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U.S. EPA gives $1.1 million to help restore Lake Tahoe
Release Date: 8/5/2004
Contact Information: EPA - Laura Gentile, 415/947-4227 ( email@example.com ), cell 415/760-9161; State of California - Robert Dodds, 530/542-5400; State of Nevada - Tom Porta, 775/687-9443
SAN FRANCISCO -- Last month the U.S. Environmental Protection Agency awarded more than $1 million to the state of California to help protect and restore Lake Tahoe.
The Lahontan Regional Water Quality Control Board will use the money to evaluate new approaches and technologies to control pollution in the Lake Tahoe area.
Wayne Nastri, administrator of the EPA's Pacific Southwest region, announced the grant today at the Lake Tahoe Summit, an annual event held in Incline Village, Nev. where federal, tribal, state and local officials highlight efforts to protect the sensitive environment in the Tahoe area.
"We are extremely fortunate to have one of the world's most famous lakes right in our own backyard," said Nastri. "The federal government remains committed to working with our state partners to provide the technical expertise, monitoring and research that are crucial to protecting this precious natural treasure."
Lake Tahoe, which is more than one quarter of a mile deep, has been degraded by environmental problems that include air pollution, contaminated storm water runoff and erosion.
The lake is losing about one foot per year in water clarity because of airborne and runoff pollution from a variety of sources. The money will be used to fund projects aimed at improving Tahoe water quality, including a study to determine how air pollution is affecting the clarity of the lake.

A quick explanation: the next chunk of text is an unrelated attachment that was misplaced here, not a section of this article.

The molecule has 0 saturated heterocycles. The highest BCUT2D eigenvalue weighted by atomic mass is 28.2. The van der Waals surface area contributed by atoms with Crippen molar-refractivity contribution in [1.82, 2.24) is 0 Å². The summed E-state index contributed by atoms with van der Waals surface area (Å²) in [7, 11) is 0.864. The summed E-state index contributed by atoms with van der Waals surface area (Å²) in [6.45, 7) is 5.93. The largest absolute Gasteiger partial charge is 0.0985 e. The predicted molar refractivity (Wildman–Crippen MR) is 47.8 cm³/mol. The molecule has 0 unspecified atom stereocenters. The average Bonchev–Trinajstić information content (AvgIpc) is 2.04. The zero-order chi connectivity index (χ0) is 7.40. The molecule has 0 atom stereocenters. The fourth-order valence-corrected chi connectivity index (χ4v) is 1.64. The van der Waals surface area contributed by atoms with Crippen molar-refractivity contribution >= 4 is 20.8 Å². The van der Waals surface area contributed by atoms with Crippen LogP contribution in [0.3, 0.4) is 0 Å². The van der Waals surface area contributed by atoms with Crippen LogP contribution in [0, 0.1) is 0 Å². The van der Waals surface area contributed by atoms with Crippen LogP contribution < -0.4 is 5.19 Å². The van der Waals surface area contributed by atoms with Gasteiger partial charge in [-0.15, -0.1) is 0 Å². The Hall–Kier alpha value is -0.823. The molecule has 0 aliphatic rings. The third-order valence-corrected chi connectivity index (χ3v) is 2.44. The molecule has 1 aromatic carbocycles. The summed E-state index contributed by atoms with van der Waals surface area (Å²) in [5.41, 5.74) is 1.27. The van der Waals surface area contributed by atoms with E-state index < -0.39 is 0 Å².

The regional board, located in South Lake Tahoe, Calif., will work with the Nevada Division of Environmental Protection on the project.
The EPA, regional board, and NDEP have been working to address the environmental concerns in the Tahoe area by monitoring water quality, treating polluted runoff and restoring local streams that have been degraded by too much sediment.
The agencies are also working together to develop a water quality plan for the lake, known as a total maximum daily load, or "TMDL". The plan will identify the sources of pollution and will specify reductions in sediment and nutrients that are necessary to restore the lake's clarity.
"This grant fills a significant need for the regional board, NDEP and our partners in our efforts to restore Lake Tahoe's clarity," said Harold Singer, executive officer of the regional board. "We expect this funding will help us identify how the Tahoe stakeholders can achieve the greatest environmental benefits while minimizing the expenditure of private and public dollars."
"These funds will take California and Nevada a long way in our ongoing efforts toward restoring the clarity of Lake Tahoe, the extraordinary resource that we share," said Jolaine Johnson, acting administrator for the NDEP. "We greatly appreciate the support of the EPA and we look forward to our continued work with the regional board to develop and implement effective measures to ensure the long term protection of the lake."
The EPA has provided more than $22 million since 1997 to promote water quality efforts in and around the lake, and has dedicated a full-time staff person to work with other officials in the area on lake issues.
Last month the EPA awarded $15 million to Lake Tahoe and 13 other watersheds nationwide, covering 17 states and more than 20,000 square miles of rivers, lakes and streams. More than 100 applicants competed for the funding. The EPA selected projects that included a community-based approach, clear goals and objectives, water quality monitoring and public education.
Information about these projects and the EPA's watershed grant program is available at: < https://www.epa.gov/twg>